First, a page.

Hmmm, I don't doubt there would be conflict, especially with Napoleon III being keen to emulate his uncle, but without a dynamic 'New' Germany seeking to exercise its recently discovered diplomatic 'clout' on the World stage, especially after the fall of Bismarck, a number of crises that helped shape the alliance system would never have happened. The 'armed camp' that characterised European relations at the end of the long 19th Century (as Hobsbawm would have it) would probably not have happened.

    If the Civil War didn't shape up Europe's view of modern war, I don't know what could.
    Trouble is that it wasn't the only war that took place and it was fought by armies almost entirely made up of inexperienced and (at least at first) ill-trained citizen soldiers. As such, 'professional' European commanders and politicians took their lessons from elsewhere, drawing different conclusions about how to fight and generally wage war. That they got it very wrong is clear in hindsight but in 1914 it could not have been clear at all.

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  • Wolery
    replied
    If you want to prevent WW1, the failure of German unification would not fit the bill. The nature of the alliance system, as well as it's fluidity, cause hey Britian and Germany almost alighned in 1902, means that in all likelyhood the opening moves would be made in Germany (the traditional chess board of European wars) and the German states would collapse after WWI to form a Germany based on the strongest victor, much like Yugoslavia. To avoid World War I a less romantic view of war and no jingoism would be required. If the Civil War didn't shape up Europe's view of modern war, I don't know what could.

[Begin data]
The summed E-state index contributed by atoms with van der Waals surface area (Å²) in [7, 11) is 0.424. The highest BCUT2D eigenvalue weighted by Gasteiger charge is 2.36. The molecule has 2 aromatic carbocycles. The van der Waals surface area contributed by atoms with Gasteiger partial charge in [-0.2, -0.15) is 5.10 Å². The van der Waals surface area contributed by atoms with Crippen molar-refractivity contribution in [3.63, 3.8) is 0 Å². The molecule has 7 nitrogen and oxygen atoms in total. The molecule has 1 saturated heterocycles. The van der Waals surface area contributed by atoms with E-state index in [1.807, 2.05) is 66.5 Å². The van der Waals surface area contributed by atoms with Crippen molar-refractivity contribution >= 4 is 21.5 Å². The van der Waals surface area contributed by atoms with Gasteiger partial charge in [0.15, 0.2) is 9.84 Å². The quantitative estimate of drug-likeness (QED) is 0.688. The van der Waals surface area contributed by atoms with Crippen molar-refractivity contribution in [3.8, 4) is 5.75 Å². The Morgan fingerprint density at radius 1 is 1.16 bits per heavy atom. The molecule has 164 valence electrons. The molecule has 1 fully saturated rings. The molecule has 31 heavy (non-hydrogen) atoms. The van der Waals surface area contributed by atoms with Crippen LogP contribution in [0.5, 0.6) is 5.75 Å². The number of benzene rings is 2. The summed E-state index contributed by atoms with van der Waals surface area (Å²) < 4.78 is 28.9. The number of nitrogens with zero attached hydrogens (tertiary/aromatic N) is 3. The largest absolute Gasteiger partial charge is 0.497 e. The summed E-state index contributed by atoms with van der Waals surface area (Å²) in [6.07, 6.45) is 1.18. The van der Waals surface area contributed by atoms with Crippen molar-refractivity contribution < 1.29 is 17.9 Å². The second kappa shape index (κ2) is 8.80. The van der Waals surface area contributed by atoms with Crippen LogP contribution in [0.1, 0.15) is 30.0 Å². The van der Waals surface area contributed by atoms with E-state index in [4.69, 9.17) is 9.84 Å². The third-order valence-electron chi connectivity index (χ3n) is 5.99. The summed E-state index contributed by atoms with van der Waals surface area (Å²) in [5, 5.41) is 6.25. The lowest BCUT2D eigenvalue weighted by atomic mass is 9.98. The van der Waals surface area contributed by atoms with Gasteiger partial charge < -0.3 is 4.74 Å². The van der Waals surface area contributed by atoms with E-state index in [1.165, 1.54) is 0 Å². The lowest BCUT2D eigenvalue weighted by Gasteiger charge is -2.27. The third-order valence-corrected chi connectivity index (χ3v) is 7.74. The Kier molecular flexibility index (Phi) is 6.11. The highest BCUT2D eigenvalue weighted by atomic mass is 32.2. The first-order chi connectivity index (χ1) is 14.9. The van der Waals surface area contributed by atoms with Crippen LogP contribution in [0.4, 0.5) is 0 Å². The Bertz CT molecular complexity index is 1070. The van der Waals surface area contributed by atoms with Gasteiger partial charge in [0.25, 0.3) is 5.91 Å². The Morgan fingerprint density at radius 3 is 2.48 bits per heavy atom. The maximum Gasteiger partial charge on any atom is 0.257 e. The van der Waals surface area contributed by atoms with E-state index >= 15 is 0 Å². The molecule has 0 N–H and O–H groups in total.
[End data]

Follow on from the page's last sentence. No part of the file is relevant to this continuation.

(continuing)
Leave a comment:


  • Carl Schwamberg
    replied
    Originally posted by Exorcist View Post

    Let that be a lesson to those who want to get into the business, make your first one a quickie.
    & hope she does not know the difference

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  • The Exorcist
    replied
    Originally posted by The Ibis View Post

    So it wound up being exceptional?
    Did you publish it? If not, can you make it available? Some of us I'm sure would love to poke holes, errr ... I mean read it.
    An exceptional pain in the butt!

    Too long for any publisher to take a chance on, not with a 1st-time author. And breaking it up into a series just does not work for me, it wasn't written that way.

    Let that be a lesson to those who want to get into the business, make your first one a quickie.

    Leave a comment:


  • The Ibis
    replied
    Originally posted by Exorcist View Post
    No, the ingratitude came in 1853, when Austria was neutral in the Crimean war,and managed to offend nearly everyone.
    Contrast this with Prussia's neutrality, which was managed in such a way that won it respect. This is not the only reason I think that Russia would have sided with Prussia. Remember that during the Polish insurrection of 1863, when Prussia was one of the only European powers that did not make threatening noises at Russia. In fact, Prussia sent 5 Regiments of Cavalry to the border, not to counter Russia's moves, but to boot back any Polish Partisans that tries to slip across the border.
    Friendship with the Czar was a hallmark of Bismarck's policies.

    Sorry if that wreaks a neat scenario, but this sort of thing opens up new possibilities.